Climate and Energy

Latin America’s most polluted cities

New WHO data reveals where urban air quality is worst in Latin America

For the second time in three years, Lima has topped the list of Latin American cities with the worst air quality as levels of harmful pollutants in the atmosphere regularly exceed safe limits by five times, according to new data released by the World Health Organization (WHO).

In the Peruvian capital, levels of PM2.5 – tiny particulate matter which can be inhaled and is therefore considered most injurious to health – reached 51 microgrames per cubic metre. WHO air quality guidelines place the safe level at 10. Nestled between the Andes mountain range and the pacific coast, Lima’s geography and an increase in traffic congestion owing to increased private vehicle ownership have been blamed for worsening air quality. However, Lima features a lowly 251st on the global list of the most polluted urban centres, the upper echelons of which are dominated by Central and South Asian and African cities.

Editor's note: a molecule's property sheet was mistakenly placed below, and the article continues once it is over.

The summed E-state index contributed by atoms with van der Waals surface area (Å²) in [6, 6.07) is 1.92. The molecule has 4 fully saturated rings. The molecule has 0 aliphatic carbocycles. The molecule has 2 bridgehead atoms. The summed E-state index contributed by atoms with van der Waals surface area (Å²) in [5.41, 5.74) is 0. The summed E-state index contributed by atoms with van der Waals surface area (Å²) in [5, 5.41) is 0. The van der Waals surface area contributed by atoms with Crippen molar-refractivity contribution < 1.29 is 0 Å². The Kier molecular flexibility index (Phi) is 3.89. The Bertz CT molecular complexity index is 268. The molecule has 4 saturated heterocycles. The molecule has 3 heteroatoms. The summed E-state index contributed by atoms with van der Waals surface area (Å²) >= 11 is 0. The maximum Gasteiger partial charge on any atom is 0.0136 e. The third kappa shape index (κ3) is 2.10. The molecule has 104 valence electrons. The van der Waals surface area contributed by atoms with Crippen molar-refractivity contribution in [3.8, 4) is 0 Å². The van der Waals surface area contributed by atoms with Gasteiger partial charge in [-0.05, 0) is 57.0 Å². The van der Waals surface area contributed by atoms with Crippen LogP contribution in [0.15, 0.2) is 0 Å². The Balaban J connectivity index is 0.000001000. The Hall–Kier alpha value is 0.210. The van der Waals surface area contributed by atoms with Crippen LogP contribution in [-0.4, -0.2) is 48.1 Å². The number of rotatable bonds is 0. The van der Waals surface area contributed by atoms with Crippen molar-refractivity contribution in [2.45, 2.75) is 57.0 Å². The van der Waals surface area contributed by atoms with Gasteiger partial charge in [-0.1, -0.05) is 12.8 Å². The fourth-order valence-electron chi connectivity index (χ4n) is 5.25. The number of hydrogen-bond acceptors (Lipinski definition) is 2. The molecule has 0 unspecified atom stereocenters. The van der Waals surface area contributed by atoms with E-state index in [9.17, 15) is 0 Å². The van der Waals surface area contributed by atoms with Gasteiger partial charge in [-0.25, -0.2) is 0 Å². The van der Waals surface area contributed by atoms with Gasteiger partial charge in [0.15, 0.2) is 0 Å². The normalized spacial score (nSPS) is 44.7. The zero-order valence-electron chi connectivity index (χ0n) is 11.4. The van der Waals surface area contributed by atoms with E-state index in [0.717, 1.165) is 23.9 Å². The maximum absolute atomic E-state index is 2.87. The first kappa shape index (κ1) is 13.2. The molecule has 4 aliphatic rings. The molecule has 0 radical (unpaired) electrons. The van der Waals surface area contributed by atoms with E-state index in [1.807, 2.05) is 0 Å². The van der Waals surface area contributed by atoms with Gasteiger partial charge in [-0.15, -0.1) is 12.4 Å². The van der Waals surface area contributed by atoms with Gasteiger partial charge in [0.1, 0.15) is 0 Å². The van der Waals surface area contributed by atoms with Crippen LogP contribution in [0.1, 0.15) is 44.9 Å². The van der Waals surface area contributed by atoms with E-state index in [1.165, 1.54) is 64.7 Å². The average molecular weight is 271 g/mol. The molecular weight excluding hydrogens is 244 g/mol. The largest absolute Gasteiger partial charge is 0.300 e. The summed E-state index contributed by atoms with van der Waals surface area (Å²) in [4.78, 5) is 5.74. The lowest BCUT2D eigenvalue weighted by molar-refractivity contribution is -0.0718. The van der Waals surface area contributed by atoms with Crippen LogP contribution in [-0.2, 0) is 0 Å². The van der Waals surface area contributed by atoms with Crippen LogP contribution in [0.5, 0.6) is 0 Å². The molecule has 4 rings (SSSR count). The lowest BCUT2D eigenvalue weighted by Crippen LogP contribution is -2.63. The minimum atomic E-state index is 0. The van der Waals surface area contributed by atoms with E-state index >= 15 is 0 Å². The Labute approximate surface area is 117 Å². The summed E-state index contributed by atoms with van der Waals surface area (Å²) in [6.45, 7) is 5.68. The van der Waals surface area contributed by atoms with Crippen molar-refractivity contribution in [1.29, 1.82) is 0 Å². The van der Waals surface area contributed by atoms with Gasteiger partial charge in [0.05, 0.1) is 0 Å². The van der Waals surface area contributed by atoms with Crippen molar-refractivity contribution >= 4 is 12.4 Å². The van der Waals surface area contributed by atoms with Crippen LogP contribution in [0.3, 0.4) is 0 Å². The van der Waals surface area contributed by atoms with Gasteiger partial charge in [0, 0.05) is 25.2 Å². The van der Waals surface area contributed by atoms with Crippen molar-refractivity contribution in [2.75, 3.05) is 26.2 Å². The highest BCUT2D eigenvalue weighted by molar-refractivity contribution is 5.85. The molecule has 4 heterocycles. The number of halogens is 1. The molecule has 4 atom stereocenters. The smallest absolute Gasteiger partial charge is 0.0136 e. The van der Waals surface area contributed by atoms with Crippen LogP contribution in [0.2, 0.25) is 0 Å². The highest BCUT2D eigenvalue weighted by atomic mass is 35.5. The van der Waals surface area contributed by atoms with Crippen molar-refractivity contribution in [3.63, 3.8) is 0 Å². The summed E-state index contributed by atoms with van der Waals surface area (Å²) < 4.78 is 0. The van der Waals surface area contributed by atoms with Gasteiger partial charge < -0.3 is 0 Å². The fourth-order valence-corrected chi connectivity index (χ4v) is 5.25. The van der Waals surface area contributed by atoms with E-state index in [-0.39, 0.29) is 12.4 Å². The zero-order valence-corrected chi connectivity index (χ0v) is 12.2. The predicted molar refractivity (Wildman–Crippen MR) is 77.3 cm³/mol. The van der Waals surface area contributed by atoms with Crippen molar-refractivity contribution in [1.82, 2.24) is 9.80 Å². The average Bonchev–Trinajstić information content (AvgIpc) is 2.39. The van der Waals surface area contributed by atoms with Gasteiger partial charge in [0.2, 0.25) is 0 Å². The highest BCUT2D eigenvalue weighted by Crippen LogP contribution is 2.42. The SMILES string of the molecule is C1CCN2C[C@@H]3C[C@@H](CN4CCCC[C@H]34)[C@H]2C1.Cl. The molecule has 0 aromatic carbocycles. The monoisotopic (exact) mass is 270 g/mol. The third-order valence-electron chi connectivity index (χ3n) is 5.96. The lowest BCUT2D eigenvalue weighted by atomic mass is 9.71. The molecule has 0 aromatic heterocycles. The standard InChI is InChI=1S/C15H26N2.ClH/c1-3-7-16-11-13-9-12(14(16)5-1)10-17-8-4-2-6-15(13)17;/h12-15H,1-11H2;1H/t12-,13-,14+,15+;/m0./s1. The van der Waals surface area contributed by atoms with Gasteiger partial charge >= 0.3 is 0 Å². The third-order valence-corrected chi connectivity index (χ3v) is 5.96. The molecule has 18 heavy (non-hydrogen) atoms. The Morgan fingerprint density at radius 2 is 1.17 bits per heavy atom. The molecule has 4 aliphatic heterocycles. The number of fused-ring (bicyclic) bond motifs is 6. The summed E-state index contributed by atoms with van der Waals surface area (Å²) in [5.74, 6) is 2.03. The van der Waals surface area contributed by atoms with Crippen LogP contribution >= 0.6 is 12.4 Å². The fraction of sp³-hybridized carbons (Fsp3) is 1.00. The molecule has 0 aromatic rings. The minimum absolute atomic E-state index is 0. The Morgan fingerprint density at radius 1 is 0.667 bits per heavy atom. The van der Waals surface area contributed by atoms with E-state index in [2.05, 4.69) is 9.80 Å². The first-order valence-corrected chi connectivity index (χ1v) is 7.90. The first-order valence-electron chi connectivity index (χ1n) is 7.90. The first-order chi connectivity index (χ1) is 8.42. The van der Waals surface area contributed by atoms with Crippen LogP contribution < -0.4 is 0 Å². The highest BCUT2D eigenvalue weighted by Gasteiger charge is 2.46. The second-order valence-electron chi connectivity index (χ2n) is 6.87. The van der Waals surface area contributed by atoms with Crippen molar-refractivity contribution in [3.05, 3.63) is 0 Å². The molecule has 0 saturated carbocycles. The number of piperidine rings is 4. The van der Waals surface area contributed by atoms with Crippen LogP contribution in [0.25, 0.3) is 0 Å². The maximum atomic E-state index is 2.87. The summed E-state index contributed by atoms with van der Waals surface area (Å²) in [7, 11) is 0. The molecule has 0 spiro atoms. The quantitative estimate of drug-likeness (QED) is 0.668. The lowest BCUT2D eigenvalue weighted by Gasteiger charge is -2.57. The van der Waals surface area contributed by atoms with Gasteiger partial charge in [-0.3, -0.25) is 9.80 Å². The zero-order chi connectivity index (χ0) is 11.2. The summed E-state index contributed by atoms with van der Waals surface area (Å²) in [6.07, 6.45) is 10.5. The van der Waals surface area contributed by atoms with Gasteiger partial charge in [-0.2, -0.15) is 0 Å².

Joint second in the Latin American rankings with PM2.5 levels of 44 are Bolivian capital La Paz and Brazil’s Santa Gertrudes, which is situated 170km from the capital Sao Paulo and whose government blamed the city’s ceramics industry and transportation for the high readings. A cluster of Central American capitals; San Salvador (El Salvador), Guatemala City, and Tegucigalpa (Honduras) also featured in Latin America’s top 10. In total, 102 Latin American cities were included in WHO’s 2,977-strong list. Despite dangerously high pollution in many Latin American cities, the WHO notes that urban air quality in the region does not seem to be getting significantly worse since it did not observe a greater than 5%  rise in levels of pollutants since 2008. Globally the average increase is 8%. The WHO estimates that over 80% of urban inhabitants are exposed to air quality levels above safe limits, with populations of low-income cities the worst affected.

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